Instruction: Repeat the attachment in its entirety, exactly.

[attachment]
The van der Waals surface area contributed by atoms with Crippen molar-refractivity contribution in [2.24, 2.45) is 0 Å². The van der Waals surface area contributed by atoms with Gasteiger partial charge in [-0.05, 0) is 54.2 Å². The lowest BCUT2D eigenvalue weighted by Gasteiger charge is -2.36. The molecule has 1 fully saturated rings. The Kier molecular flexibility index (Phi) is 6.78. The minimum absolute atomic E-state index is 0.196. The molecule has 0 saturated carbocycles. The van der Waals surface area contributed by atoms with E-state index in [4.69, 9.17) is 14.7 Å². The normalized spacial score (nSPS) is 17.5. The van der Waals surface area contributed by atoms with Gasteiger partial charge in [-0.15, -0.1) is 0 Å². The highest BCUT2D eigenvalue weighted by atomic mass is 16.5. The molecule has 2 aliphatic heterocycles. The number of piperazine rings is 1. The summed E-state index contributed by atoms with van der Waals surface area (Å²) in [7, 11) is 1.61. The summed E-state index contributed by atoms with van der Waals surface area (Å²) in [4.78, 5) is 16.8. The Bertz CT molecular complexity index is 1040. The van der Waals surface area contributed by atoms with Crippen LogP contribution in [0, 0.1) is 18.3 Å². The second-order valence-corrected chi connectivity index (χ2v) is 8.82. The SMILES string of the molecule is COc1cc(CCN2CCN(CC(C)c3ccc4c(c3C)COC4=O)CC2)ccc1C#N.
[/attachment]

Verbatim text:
The van der Waals surface area contributed by atoms with Crippen molar-refractivity contribution in [2.24, 2.45) is 0 Å². The van der Waals surface area contributed by atoms with Gasteiger partial charge in [-0.05, 0) is 54.2 Å². The lowest BCUT2D eigenvalue weighted by Gasteiger charge is -2.36. The molecule has 1 fully saturated rings. The Kier molecular flexibility index (Phi) is 6.78. The minimum absolute atomic E-state index is 0.196. The molecule has 0 saturated carbocycles. The van der Waals surface area contributed by atoms with E-state index in [4.69, 9.17) is 14.7 Å². The normalized spacial score (nSPS) is 17.5. The van der Waals surface area contributed by atoms with Gasteiger partial charge in [-0.15, -0.1) is 0 Å². The highest BCUT2D eigenvalue weighted by atomic mass is 16.5. The molecule has 2 aliphatic heterocycles. The number of piperazine rings is 1. The summed E-state index contributed by atoms with van der Waals surface area (Å²) in [7, 11) is 1.61. The summed E-state index contributed by atoms with van der Waals surface area (Å²) in [4.78, 5) is 16.8. The Bertz CT molecular complexity index is 1040. The van der Waals surface area contributed by atoms with Crippen LogP contribution in [0, 0.1) is 18.3 Å². The second-order valence-corrected chi connectivity index (χ2v) is 8.82. The SMILES string of the molecule is COc1cc(CCN2CCN(CC(C)c3ccc4c(c3C)COC4=O)CC2)ccc1C#N.